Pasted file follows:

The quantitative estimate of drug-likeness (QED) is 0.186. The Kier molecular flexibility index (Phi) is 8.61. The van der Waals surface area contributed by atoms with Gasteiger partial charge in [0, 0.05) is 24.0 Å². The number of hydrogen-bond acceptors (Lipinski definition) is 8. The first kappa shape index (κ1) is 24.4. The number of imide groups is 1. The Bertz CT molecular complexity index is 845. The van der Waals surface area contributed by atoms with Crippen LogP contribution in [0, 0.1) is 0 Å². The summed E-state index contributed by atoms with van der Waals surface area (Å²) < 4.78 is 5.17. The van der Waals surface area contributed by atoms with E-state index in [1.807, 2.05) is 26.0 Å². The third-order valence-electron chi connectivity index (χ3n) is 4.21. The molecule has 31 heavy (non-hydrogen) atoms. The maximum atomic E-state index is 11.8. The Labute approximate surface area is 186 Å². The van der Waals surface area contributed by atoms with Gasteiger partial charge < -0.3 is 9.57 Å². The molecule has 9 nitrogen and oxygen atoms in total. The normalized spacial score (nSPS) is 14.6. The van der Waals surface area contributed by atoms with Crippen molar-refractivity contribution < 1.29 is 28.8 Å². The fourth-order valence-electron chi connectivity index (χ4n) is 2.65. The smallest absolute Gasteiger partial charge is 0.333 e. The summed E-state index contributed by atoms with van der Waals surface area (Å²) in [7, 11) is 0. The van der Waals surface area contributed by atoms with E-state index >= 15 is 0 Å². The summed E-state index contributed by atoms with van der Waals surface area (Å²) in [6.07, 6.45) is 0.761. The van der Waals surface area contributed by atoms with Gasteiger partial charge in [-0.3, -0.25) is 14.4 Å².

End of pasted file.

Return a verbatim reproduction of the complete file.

The quantitative estimate of drug-likeness (QED) is 0.186. The Kier molecular flexibility index (Phi) is 8.61. The van der Waals surface area contributed by atoms with Gasteiger partial charge in [0, 0.05) is 24.0 Å². The number of hydrogen-bond acceptors (Lipinski definition) is 8. The first kappa shape index (κ1) is 24.4. The number of imide groups is 1. The Bertz CT molecular complexity index is 845. The van der Waals surface area contributed by atoms with Crippen LogP contribution in [0, 0.1) is 0 Å². The summed E-state index contributed by atoms with van der Waals surface area (Å²) < 4.78 is 5.17. The van der Waals surface area contributed by atoms with E-state index in [1.807, 2.05) is 26.0 Å². The third-order valence-electron chi connectivity index (χ3n) is 4.21. The molecule has 31 heavy (non-hydrogen) atoms. The maximum atomic E-state index is 11.8. The Labute approximate surface area is 186 Å². The van der Waals surface area contributed by atoms with Gasteiger partial charge < -0.3 is 9.57 Å². The molecule has 9 nitrogen and oxygen atoms in total. The normalized spacial score (nSPS) is 14.6. The van der Waals surface area contributed by atoms with Crippen molar-refractivity contribution < 1.29 is 28.8 Å². The fourth-order valence-electron chi connectivity index (χ4n) is 2.65. The smallest absolute Gasteiger partial charge is 0.333 e. The summed E-state index contributed by atoms with van der Waals surface area (Å²) in [7, 11) is 0. The van der Waals surface area contributed by atoms with E-state index >= 15 is 0 Å². The summed E-state index contributed by atoms with van der Waals surface area (Å²) in [6.07, 6.45) is 0.761. The van der Waals surface area contributed by atoms with Gasteiger partial charge in [-0.3, -0.25) is 14.4 Å².